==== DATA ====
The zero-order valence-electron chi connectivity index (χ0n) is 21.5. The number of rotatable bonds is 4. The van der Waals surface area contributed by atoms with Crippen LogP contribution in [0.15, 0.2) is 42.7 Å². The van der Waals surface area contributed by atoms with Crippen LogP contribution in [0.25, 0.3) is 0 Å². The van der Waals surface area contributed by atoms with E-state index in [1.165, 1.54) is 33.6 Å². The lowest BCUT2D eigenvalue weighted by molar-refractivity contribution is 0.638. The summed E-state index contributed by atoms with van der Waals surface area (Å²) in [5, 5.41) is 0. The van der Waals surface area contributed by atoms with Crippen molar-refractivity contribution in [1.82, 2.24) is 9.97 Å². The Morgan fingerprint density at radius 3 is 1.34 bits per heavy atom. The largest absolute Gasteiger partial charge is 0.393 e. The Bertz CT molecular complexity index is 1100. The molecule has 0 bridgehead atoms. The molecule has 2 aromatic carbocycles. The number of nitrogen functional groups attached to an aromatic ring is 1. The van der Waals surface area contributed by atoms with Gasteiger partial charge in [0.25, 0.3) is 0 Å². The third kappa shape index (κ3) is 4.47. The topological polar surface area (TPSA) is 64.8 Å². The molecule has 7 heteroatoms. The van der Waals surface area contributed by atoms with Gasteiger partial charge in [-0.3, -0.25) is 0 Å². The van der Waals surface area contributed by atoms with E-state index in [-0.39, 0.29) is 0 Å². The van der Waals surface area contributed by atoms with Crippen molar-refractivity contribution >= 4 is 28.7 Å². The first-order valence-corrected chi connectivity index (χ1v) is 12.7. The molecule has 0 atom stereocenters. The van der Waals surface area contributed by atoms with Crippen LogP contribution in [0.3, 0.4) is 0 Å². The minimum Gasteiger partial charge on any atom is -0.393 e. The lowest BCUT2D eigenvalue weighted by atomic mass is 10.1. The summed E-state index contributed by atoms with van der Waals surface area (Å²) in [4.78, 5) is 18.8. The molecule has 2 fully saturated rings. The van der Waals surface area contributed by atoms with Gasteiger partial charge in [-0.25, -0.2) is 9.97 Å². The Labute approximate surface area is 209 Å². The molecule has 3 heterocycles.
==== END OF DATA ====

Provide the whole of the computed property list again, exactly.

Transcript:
The zero-order valence-electron chi connectivity index (χ0n) is 21.5. The number of rotatable bonds is 4. The van der Waals surface area contributed by atoms with Crippen LogP contribution in [0.15, 0.2) is 42.7 Å². The van der Waals surface area contributed by atoms with Crippen LogP contribution in [0.25, 0.3) is 0 Å². The van der Waals surface area contributed by atoms with E-state index in [1.165, 1.54) is 33.6 Å². The lowest BCUT2D eigenvalue weighted by molar-refractivity contribution is 0.638. The summed E-state index contributed by atoms with van der Waals surface area (Å²) in [5, 5.41) is 0. The van der Waals surface area contributed by atoms with Crippen molar-refractivity contribution in [1.82, 2.24) is 9.97 Å². The Morgan fingerprint density at radius 3 is 1.34 bits per heavy atom. The largest absolute Gasteiger partial charge is 0.393 e. The Bertz CT molecular complexity index is 1100. The molecule has 0 bridgehead atoms. The molecule has 2 aromatic carbocycles. The number of nitrogen functional groups attached to an aromatic ring is 1. The van der Waals surface area contributed by atoms with Gasteiger partial charge in [0.25, 0.3) is 0 Å². The third kappa shape index (κ3) is 4.47. The topological polar surface area (TPSA) is 64.8 Å². The molecule has 7 heteroatoms. The van der Waals surface area contributed by atoms with Gasteiger partial charge in [-0.3, -0.25) is 0 Å². The van der Waals surface area contributed by atoms with E-state index in [-0.39, 0.29) is 0 Å². The van der Waals surface area contributed by atoms with Crippen molar-refractivity contribution >= 4 is 28.7 Å². The first-order valence-corrected chi connectivity index (χ1v) is 12.7. The molecule has 0 atom stereocenters. The van der Waals surface area contributed by atoms with Crippen LogP contribution in [0.3, 0.4) is 0 Å². The minimum Gasteiger partial charge on any atom is -0.393 e. The lowest BCUT2D eigenvalue weighted by atomic mass is 10.1. The summed E-state index contributed by atoms with van der Waals surface area (Å²) in [4.78, 5) is 18.8. The molecule has 2 fully saturated rings. The van der Waals surface area contributed by atoms with Gasteiger partial charge in [-0.25, -0.2) is 9.97 Å². The Labute approximate surface area is 209 Å². The molecule has 3 heterocycles.